The major chord that cures nightmares
A team from the UNIGE and the HUG has developed a promising method for treating people whose negative dreams are pathological.
© Sophie Schwartz. In addition to significantly reducing the frequency of nightmares, the coupled therapy developed by the UNIGE and the HUG resulted in an increase in positive dreams.
Oppressive, frightening, nerve-wracking: nightmares are particularly disturbing dreams. They are considered pathological when they occur frequently (>1 episode per week) and cause daytime fatigue, mood alteration and anxiety. Although Imagery Rehearsal Therapy (IRT) has shown some effectiveness, some patients do not respond to this treatment. A team from the UNIGE and the HUG has developed a promising new technique combining this classic therapy with the Targeted Memory Reactivation (TMR) method. Thanks to this new therapy, the patients’ nightmares decreased significantly and their positive dreams increased. These results can be found in the journal Current Biology.
Nightmares are dreams with strong negative emotions that occur during rapid eye movement (REM) sleep. Clinicians distinguish them from simple ‘‘bad dreams’’. In contrast to nightmares, the latter seem to have a useful function in promoting the regulation of emotions. Scientists also make a distinction between traumatic nightmares - i.e. linked to a state of post-traumatic stress - and nightmares without traumatic origin.
According to the ‘‘International Classification of Sleep Disorders’’, established by the American Academy of Sleep Medicine, nightmares become pathological when they are recurrent and have an impact during the day causing, for example, fatigue, anxiety, dysphoria or intrusive nightmare imagery. This is known as ‘‘nightmare disorder’’ and is an increasingly common reason for medical consultation.
Imagery Rehearsal Therapy (IRT) is frequently used to treat this disorder. This cognitive technique requires that the patients imagine alternative and positive outcomes to their nightmare scenarios every day for five to ten minutes. ‘‘After two weeks of practice, it has been shown that the frequency of nightmares decreases,’’ says Lampros Perogamvros, a privat-docent in the Department of Basic Neurosciences at the UNIGE Faculty of Medicine and a senior clinical fellow at the HUG’s Center for Sleep Medicine.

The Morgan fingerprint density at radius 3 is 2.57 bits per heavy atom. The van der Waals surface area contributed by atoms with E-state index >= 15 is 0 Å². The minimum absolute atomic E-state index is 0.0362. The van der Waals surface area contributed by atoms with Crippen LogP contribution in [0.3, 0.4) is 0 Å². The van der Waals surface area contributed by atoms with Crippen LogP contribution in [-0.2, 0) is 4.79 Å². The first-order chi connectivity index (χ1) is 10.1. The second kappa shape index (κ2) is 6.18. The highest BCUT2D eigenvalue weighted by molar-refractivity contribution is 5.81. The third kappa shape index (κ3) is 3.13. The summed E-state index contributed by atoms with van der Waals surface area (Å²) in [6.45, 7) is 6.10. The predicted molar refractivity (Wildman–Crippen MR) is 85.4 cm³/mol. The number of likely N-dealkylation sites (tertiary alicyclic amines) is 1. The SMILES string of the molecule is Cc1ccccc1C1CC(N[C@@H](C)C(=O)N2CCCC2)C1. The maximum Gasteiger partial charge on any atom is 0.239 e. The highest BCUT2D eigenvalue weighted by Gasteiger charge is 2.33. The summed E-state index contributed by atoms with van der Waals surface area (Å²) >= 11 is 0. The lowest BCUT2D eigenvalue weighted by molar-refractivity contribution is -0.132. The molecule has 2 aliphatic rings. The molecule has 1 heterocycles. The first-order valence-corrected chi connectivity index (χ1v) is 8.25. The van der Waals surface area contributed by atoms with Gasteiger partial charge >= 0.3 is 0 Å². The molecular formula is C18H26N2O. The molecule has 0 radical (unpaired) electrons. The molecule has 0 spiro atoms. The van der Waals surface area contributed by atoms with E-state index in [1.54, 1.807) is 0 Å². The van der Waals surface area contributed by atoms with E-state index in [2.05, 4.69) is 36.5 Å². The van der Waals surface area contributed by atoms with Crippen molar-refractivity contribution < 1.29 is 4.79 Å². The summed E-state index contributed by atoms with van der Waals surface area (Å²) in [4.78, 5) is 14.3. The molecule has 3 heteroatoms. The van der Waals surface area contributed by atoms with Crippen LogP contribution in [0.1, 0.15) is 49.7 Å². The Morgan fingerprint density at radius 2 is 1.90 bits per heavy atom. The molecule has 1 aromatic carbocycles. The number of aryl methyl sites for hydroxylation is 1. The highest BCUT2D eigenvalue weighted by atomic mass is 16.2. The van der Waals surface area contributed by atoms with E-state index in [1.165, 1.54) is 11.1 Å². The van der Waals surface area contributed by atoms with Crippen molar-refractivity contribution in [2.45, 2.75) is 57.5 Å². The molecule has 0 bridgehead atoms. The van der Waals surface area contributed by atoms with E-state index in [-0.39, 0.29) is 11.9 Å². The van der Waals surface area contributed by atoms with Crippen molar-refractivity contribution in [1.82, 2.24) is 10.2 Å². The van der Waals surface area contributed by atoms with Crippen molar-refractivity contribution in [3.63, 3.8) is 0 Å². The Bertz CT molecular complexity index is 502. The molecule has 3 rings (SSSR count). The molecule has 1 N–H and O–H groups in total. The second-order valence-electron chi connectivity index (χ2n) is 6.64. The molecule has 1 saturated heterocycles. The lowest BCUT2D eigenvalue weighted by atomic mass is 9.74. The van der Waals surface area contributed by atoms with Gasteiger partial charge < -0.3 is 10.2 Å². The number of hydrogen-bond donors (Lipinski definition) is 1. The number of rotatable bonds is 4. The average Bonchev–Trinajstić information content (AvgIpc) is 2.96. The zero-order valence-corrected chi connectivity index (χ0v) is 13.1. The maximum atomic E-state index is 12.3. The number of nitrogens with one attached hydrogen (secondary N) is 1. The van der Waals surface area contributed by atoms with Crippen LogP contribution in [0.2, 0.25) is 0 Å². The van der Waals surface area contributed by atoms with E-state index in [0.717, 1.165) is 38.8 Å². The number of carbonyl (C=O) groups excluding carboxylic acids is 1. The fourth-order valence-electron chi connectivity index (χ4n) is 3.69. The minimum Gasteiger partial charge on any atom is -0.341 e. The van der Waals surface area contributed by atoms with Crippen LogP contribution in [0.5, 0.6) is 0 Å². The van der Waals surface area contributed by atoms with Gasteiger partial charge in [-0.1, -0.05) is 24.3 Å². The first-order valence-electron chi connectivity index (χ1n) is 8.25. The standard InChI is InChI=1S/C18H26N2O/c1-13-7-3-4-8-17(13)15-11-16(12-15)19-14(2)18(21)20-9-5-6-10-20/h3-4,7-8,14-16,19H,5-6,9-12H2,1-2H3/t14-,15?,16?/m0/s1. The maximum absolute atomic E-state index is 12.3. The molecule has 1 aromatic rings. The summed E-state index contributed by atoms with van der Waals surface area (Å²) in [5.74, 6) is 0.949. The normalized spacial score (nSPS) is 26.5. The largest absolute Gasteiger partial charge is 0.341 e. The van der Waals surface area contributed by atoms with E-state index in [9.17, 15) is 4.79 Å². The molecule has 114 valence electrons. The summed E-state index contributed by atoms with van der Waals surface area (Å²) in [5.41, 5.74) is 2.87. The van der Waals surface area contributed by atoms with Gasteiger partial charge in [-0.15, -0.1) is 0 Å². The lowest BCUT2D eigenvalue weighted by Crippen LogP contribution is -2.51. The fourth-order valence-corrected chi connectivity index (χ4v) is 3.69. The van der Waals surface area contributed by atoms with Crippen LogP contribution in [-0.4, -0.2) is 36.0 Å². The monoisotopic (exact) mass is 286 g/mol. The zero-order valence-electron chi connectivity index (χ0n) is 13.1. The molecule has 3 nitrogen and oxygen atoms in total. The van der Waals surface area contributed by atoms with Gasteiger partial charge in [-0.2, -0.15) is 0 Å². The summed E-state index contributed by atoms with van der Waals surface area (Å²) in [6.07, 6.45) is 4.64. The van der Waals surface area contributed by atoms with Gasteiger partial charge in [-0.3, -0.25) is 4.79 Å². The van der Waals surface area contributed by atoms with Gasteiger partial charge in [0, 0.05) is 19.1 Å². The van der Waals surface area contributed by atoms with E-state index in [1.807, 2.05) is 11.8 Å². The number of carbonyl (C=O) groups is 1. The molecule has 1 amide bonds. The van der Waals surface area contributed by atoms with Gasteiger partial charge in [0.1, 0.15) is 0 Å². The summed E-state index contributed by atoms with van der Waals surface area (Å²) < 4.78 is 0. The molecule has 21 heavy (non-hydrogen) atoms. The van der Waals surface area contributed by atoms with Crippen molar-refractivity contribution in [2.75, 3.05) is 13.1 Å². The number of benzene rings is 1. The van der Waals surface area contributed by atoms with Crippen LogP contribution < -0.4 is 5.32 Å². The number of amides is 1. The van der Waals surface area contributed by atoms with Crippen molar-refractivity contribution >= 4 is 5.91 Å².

However, some patients are not receptive to this method. To overcome this limitation and boost the treatment process, Dr Lampros Perogamvros and his colleagues have coupled IRT with the Targeted Memory Reactivation (TMR) method. By sending specific stimuli to the brain of the sleeping person - often odours or sounds previously associated with recent experiences - it is possible to reinforce the memory of this experience. In this case, the aim was to reactivate memories related to the IRT exercises.
A piano chord played every ten seconds
The team from the UNIGE and the HUG gathered 36 patients suffering from the non-traumatic type of nightmares. Two groups were formed: one to practice the coupled therapy, the other the classical therapy with IRT only. ‘‘We asked the patients to imagine positive alternative scenarios to their nightmares. However, one of the two groups of patients did this exercise while a sound - a major piano chord - was played every ten seconds. The aim was for this sound to be associated with the imagined positive scenario. In this way, when the sound was then played again but now during sleep, it was more likely to reactivate a positive memory in dreams,’’ explains Sophie Schwartz, a full professor in the Department of Basic Neurosciences at the UNIGE Faculty of Medicine and the Swiss Center for Affective Sciences.
Each participant was then given a sleep headband containing electrodes that measure brain activity. At home, thanks to this device detecting the different stages of sleep, the piano chord was replayed every ten seconds each time the patient reached REM sleep. The exercise was repeated every night for two weeks.
More efficient and more lasting impact
At the end of the experiment, the frequency of nightmares decreased in both groups, but significantly more in the group where the positive scenario was associated with the sound. ‘‘Moreover, this association resulted in an increase in positive dreams,’’ says Alice Clerget, a master’s student in the Department of Basic Neuroscience at the Faculty of Medicine, who actively participated in the study. Finally, the benefits of the coupled treatment were still perceptible three months after the experiment, with patients in the TMR group still having fewer nightmares than those in the group without TMR.
‘‘While the results of the therapy coupling will need to be replicated before this method can be widely applied, there is every indication that it is a particularly effective new treatment for the nightmare disorder. The next step for us will be to test this method on nightmares linked to post-traumatic stress,’’ concludes Lampros Perogamvros. These results also open up new perspectives for the treatment of other disorders such as insomnia and other symptoms of post-traumatic stress, such as flashbacks and anxiety.October 25, 2022